Taking a field trip to Fort Frederick State Park

August 06, 2000

Taking a field trip to Fort Frederick State Park

By KERRI SACCHET / Staff Writer

photo: JOE CROCETTA / staff photographer

Editor's Note: We asked our student interns this summer to take a look at Washington County attractions with a tourist's eyes. Through their reports, we hope you might rediscover attractions in our own back yard. This is the fifth in a series.

Ft. Frederick State ParkBIG POOL - Rich, green pine trees dot the sides of the road that lead to a quaint fort with four, 120-foot-long walls.

That's what draws my attention each time I go there, those huge walls made of limestone that each form an arrow point at the ends.


As I walked through the grass and ducked through a cut-out in the 40-foot-tall wooden fort doors, and read words such as Royal Regulars and militiamen, I felt as if I was on the set of "The Patriot".

Mel Gibson may not be around, but tour guides dressed in 18th century clothing remind you how much history Fort Frederick State Park holds.

I am one to enjoy taking my own tour rather than being part of a group, so this trip to Fort Frederick was just right.

You will be handed a pamphlet by an attendant outside, indicating what area to go to first once inside the fort.

If you prefer, a tour guide is on hand to answer any questions you may have or to help you with your look around.

Two renovated white buildings make up the east and west barracks in the fort - the east one is the museum. Walking up to the second floor of the previous soldiers' quarters, I am greeted by various large signs depicting the chronology of the park.

The fort was ordered to be built by Governor Horatio Sharpe in 1754 to protect the western front in the French and Indian War.

In 1763, Native American chief Pontiac held a rebellion and the fort provided shelter for civilians and other militia.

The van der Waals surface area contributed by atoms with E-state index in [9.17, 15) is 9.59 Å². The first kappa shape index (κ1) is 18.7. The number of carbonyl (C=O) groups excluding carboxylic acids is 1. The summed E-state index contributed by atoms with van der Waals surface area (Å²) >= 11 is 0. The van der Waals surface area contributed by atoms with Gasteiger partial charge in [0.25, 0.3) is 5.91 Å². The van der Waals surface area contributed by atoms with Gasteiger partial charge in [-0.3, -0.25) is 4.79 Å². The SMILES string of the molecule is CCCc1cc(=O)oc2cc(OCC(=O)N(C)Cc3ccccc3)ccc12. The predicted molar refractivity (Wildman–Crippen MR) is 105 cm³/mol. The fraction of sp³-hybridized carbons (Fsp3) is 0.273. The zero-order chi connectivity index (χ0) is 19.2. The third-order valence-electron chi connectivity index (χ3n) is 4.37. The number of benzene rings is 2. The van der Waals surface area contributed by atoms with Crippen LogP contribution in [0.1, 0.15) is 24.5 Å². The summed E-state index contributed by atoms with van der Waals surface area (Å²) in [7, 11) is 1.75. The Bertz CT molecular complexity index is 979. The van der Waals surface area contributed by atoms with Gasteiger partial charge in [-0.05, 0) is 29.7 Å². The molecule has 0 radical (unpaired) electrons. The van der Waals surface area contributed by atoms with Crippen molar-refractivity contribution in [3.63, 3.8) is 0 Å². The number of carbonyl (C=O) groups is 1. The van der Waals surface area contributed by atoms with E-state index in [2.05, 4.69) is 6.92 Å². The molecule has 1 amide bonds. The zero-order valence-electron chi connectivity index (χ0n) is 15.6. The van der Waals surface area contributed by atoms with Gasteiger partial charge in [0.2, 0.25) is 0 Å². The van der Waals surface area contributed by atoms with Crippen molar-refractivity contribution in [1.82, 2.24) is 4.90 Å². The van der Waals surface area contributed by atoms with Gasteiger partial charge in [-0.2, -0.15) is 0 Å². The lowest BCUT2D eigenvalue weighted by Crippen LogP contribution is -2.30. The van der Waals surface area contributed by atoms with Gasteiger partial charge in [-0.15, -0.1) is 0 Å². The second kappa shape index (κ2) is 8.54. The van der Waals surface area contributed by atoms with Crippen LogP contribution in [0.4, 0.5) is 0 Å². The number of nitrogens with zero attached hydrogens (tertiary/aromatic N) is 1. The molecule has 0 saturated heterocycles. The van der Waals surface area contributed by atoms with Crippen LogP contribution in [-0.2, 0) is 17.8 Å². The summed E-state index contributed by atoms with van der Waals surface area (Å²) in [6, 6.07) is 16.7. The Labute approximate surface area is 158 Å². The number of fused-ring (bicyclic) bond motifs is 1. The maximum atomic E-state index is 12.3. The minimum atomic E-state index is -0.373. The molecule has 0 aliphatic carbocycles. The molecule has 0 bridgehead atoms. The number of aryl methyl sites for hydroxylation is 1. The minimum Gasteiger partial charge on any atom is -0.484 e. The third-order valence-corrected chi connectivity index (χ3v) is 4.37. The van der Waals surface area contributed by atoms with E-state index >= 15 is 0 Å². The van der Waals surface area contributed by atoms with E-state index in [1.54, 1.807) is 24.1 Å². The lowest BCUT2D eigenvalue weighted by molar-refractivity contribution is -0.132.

One feature that I appreciated about the museum were the original pieces of weapons, pottery, and a canteen. All were contained in glass cases on the wall.

The fort was completely renovated in the 1920s so the buildings aren't the originals. Seeing the encased memorabilia gave the museum a more authentic atmosphere.

As you move through the rooms, you learn more facts such as the fort was a prisoner of war camp in the Revolutionary War, had skirmishes fought in it during the Civil War and was a farm owned by freed slaves in the late 1800s.

Walking to the west barracks, you pass a large patch of grass which was where the Governor's House previously stood.

Inside the left barracks, you can see how plainly a soldier in the 1700s was forced to live. There was a series of bunk beds in which two soldiers had to sleep in each level of the bunks.

A table made out of a barrel with a board on top serves as the eating area, with a small fireplace nearby. Written on the wall above a bed is 'God save us from the pox' which gave the room a more realistic appeal.

Perhaps a more recent benefit the fort provided to Americans was that it served as a restoration project for the Civilian Conservation Corps during the Depression.

A museum, dedicated to those in the CCC who rebuilt the structure, is down a path near the fort. Pictures of a large group of smiling men in government uniforms with shovels line the walls of the museum.

It makes you realize Fort Frederick not only protected the country in wartime, but also gave purpose to some people's lives during one of the worst times in America's history.

With the C & O Canal in its backyard, the park also offers fishing, campgrounds, hiking trails and boating.

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